We finally come to the final edition of Catching Up with The Anticipated. This time I will explore Inside Out. The last Pixar film by Pete Docter, Up, is probably my favorite Pixar film, so was he able to deliver all the feels once again, or was even Pete not enough to get Pixar out of its recent creative doldrums? So let’s move forward, and see what the answer is.
Spoilers Ahead (Probably)
Inside Out (June 19th, 2015)
How was it?
Oh, Pixar how I missed you. And I don’t just mean last year, but for a quite a few years. Ever since Toy Story 3 the studio has struggled to grasp the magic and mastery that had long defined its films. Yes, I am aware that Brave won the Oscar for Best Animated Film, but at this point the academy has absolutely no credibility in its animation picks; it seems to have basically decided that as long as Disney or Pixar release something better than Cars, the film will get an Oscar. So I had begun to worry that Pixar wouldn’t bother trying anymore, since they were just going to be lauded pretty much no matter what they did, but with Inside Out the studio shows it still knows what it is doing. Pete Docter showed in Up that he is a master of bringing a real emotional core to his films, one which can bring even the most stone-hearted person to tears. This is a movie about feelings, and it does a perfect job of making you experience all of those feels as you see the struggles of young Riley (Kaitlyn Dias) as she tries dealing with adult emotions for the first time. The film does a wonderful job of personifying her emotions: Joy (Amy Poehler), Sadness (Phyllis Smith), Fear (Bill Hader), Anger (Lewis Black), and Disgust (Mindy Kaling).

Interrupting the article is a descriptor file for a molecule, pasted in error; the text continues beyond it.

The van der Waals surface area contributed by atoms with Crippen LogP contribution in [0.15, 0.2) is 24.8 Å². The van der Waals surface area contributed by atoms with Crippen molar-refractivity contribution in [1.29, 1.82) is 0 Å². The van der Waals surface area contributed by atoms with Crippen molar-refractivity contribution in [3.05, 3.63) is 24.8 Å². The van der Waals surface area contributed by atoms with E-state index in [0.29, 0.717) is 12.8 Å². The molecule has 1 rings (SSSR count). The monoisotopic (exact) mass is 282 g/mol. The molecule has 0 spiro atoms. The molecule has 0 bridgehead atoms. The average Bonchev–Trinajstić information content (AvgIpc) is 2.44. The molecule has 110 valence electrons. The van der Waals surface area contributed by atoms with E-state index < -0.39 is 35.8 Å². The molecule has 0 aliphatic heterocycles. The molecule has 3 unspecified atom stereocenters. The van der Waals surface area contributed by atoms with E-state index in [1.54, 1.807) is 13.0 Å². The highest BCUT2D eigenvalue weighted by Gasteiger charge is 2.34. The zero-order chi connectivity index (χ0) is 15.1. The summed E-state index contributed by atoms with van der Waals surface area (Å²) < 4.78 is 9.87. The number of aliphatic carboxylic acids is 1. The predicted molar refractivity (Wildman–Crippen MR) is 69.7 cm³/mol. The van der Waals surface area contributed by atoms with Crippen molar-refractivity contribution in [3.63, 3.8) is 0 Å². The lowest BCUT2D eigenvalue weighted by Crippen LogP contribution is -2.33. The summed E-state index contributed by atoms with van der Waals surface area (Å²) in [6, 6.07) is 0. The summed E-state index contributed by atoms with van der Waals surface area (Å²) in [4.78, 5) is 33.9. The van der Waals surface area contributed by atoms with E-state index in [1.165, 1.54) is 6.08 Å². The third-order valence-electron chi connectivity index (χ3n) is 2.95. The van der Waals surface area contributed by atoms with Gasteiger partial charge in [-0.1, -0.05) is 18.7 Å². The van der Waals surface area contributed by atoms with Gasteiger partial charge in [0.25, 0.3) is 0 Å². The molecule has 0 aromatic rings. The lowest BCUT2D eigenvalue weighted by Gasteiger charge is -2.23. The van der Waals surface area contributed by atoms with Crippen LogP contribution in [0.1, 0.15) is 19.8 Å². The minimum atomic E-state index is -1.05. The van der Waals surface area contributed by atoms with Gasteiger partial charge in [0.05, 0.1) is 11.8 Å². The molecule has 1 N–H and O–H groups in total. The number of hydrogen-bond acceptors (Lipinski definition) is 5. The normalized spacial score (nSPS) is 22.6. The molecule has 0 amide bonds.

There is a messiness to this film that really fits with its story, and helps makes its emotional beats and punches work all the better. With that said, that messiness is also what makes this film suffer in comparison to say Up or Toy Story 3. The plot of this movie is kind of a mess, and the script is a bit uneven at times, but these are minor quibbles considering that when this film is on its game, what it accomplishes is simply breathtaking. This is upper tier Pixar, and the kind of film that makes people realize that animated movies can be just as good as any other movie (which really shouldn’t even be a discussion at this point, because clearly animation can be just as good, if not better, than live action, but people can be idiots, so this will always be a necessary argument). Inside Out is clever, funny, and knows perfectly how to engender emotions in its audience as it goes along. The film understood how joy and sadness are two sides of the same coin, and how each is needed in a person’s life, which is why this film does everything it can to tinge its happy moments with sadness and its sad moments with slight joy. By the end of the film, the audience experiences what it is like to grow up and the troubles that go with it. Inside Out is truly a wonder to behold.
Isn’t this based on…?
Nothing! Meet the other original concept in this year’s major summer movies. There really aren’t any others.